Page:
April 27, 2021
Coverage for Telemedicine Expanded
On March 24, 2021, Gov. Northam signed HB 1987 into law. The new law, effective July 1, 2021, states that a healthcare provider may prescribe a Schedule II through VI controlled substance via telemedicine if the provider maintains a physical location in Virginia or is able to make referral to a licensed provider in Virginia to ensure an in-person examination if required by the standard of care.
Additionally, the healthcare provider must have an established relationship with the patient as evidenced by the following criteria:
- The patient has provided a medical history that is available for review by the prescriber.
- The prescriber obtains an updated medical history at the time of prescribing.
- The prescriber makes a diagnosis at the time of prescribing.
- The prescriber conforms to the standard of care expected of in-person care as appropriate to the patient's age and presenting condition, including when the standard of care requires the use of diagnostic testing and performance of a physical examination, which may be carried out using peripheral devices appropriate to the patient's condition.
- The prescriber is actively licensed in Virginia and authorized to prescribe.
- If the patient is a member or enrollee of a health plan or carrier, the prescriber has been credentialed by the health plan or carrier as a participating provider and the diagnosing and prescribing meets the qualifications for reimbursement by the health plan or carrier.
- Upon request, the prescriber provides patient records in a timely manner in accordance with state and federal laws and regulations.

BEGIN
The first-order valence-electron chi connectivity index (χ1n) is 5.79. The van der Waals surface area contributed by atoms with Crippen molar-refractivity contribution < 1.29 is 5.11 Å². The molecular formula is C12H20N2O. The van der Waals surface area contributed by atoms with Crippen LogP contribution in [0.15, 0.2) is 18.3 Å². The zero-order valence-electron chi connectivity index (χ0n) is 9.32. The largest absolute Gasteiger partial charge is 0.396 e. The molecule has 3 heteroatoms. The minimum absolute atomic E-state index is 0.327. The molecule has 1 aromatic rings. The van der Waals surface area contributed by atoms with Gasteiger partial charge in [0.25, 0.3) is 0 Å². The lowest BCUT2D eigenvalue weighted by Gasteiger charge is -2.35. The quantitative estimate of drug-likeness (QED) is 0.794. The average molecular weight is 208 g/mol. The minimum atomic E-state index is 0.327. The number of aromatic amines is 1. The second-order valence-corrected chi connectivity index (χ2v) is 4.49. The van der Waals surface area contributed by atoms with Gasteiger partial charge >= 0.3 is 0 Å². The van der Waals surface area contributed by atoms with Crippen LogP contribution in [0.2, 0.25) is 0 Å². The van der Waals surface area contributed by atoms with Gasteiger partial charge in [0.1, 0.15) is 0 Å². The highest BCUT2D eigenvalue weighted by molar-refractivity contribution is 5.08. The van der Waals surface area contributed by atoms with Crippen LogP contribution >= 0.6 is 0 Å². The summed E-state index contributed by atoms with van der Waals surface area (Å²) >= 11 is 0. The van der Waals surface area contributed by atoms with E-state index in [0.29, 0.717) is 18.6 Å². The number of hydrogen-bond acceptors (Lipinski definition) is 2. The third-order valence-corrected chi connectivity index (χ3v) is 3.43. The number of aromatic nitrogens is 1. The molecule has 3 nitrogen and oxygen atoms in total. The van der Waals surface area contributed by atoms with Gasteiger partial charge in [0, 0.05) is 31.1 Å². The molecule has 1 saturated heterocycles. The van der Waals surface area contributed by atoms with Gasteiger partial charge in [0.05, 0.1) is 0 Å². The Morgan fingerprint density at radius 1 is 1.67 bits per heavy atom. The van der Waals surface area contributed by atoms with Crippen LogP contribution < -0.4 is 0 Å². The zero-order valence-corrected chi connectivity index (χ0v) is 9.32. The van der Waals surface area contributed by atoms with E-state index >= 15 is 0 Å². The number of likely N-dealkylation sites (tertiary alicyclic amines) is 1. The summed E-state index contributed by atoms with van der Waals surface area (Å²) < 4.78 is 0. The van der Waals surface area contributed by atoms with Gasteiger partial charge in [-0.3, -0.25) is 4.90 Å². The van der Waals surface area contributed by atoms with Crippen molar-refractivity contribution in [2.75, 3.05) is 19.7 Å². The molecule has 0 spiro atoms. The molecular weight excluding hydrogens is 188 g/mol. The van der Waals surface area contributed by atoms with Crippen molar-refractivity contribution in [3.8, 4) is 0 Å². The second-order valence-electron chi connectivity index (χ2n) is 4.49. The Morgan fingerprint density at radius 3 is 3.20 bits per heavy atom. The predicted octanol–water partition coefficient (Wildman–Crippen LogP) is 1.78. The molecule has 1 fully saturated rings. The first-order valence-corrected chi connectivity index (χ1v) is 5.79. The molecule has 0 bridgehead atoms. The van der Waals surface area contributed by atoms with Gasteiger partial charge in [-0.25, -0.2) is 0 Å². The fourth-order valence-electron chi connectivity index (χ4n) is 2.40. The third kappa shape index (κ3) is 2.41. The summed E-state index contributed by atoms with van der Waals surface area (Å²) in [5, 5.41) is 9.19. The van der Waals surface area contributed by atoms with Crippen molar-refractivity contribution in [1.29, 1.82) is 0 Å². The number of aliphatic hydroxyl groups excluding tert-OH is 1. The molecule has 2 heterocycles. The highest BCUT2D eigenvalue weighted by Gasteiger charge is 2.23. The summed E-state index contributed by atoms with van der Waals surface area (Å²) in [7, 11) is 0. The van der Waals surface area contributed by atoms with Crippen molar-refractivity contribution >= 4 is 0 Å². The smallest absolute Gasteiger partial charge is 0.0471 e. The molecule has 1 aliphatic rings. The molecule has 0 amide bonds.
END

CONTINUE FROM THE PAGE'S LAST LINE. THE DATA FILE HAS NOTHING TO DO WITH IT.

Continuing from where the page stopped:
- The establishment of a bona fide practitioner-patient relationship via telemedicine is consistent with the standard of care, and the standard of care does not require an in-person examination for the purpose of diagnosis.
- The establishment of a bona fide practitioner patient relationship via telemedicine is consistent with federal law and regulations and any waiver thereof.
Employers should be aware of these developments.
April 27, 2021
Extension of Emergency Orders on COVID-19 Testing and Surprise Billing
On April 16, 2021, Gov. Kreidler issued orders further extending emergency orders 20-01 and 20-06. Emergency Order 20-01, which has been extended through May 16, 2021, requires health insurers to waive copays and deductibles for COVID-19 testing. The order also requires insurers to allow a one-time early refill for prescription drugs.
Emergency Order 20-06, which has also been extended through May 16, 2021, protects consumers from receiving surprise bills for lab fees related to COVID-19 diagnostic testing. The order also encourages insurers to report out-of-network labs that are not publishing or honoring the cash price of COVID-19 diagnostic testing.
These orders apply to insurers but provide employers with information about the continued coverage of COVID-19 testing.
This material was created by PPI Benefit Solutions to provide accurate and reliable information on the subjects covered but should not be regarded as a complete analysis of these subjects. It is not intended to provide specific legal, tax or other professional advice. The service of an appropriate professional should be sought regarding your individual situation. PPI does not offer tax or legal advice. "PPI®" is a service mark of Professional Pensions, Inc., a subsidiary of NFP Corp. (NFP). All rights reserved.
Industry news topics covered in the Compliance Corner are chosen based on general interest to most employers and may include articles about services not available through PPI.
I heard “new” mental health parity requirements regarding non-quantitative treatment limitations (NQTLs) went into effect this year. What are NQTLs? How does a plan comply with the requirements?